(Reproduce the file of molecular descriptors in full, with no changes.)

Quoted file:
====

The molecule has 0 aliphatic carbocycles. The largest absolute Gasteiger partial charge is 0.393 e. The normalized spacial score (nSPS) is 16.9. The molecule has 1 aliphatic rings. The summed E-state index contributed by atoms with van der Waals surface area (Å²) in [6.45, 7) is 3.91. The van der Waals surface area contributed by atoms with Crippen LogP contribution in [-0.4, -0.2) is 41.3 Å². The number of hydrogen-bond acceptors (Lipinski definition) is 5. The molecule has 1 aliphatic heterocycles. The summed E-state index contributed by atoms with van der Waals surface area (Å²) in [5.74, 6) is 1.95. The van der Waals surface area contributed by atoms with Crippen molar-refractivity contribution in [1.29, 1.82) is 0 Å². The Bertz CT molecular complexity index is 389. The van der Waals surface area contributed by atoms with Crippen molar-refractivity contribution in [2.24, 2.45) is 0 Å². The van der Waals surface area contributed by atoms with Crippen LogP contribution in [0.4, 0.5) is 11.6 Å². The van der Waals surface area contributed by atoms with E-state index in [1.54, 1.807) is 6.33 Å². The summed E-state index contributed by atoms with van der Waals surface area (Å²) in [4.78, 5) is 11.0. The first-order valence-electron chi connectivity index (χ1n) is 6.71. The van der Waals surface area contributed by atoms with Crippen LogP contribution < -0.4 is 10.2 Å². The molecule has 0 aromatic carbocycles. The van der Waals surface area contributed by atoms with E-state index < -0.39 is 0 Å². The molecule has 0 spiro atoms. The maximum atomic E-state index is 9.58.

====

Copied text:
The molecule has 0 aliphatic carbocycles. The largest absolute Gasteiger partial charge is 0.393 e. The normalized spacial score (nSPS) is 16.9. The molecule has 1 aliphatic rings. The summed E-state index contributed by atoms with van der Waals surface area (Å²) in [6.45, 7) is 3.91. The van der Waals surface area contributed by atoms with Crippen LogP contribution in [-0.4, -0.2) is 41.3 Å². The number of hydrogen-bond acceptors (Lipinski definition) is 5. The molecule has 1 aliphatic heterocycles. The summed E-state index contributed by atoms with van der Waals surface area (Å²) in [5.74, 6) is 1.95. The van der Waals surface area contributed by atoms with Crippen molar-refractivity contribution in [1.29, 1.82) is 0 Å². The Bertz CT molecular complexity index is 389. The van der Waals surface area contributed by atoms with Crippen molar-refractivity contribution in [2.24, 2.45) is 0 Å². The van der Waals surface area contributed by atoms with Crippen LogP contribution in [0.4, 0.5) is 11.6 Å². The van der Waals surface area contributed by atoms with E-state index in [1.54, 1.807) is 6.33 Å². The summed E-state index contributed by atoms with van der Waals surface area (Å²) in [4.78, 5) is 11.0. The first-order valence-electron chi connectivity index (χ1n) is 6.71. The van der Waals surface area contributed by atoms with Crippen LogP contribution < -0.4 is 10.2 Å². The molecule has 0 aromatic carbocycles. The van der Waals surface area contributed by atoms with E-state index < -0.39 is 0 Å². The molecule has 0 spiro atoms. The maximum atomic E-state index is 9.58.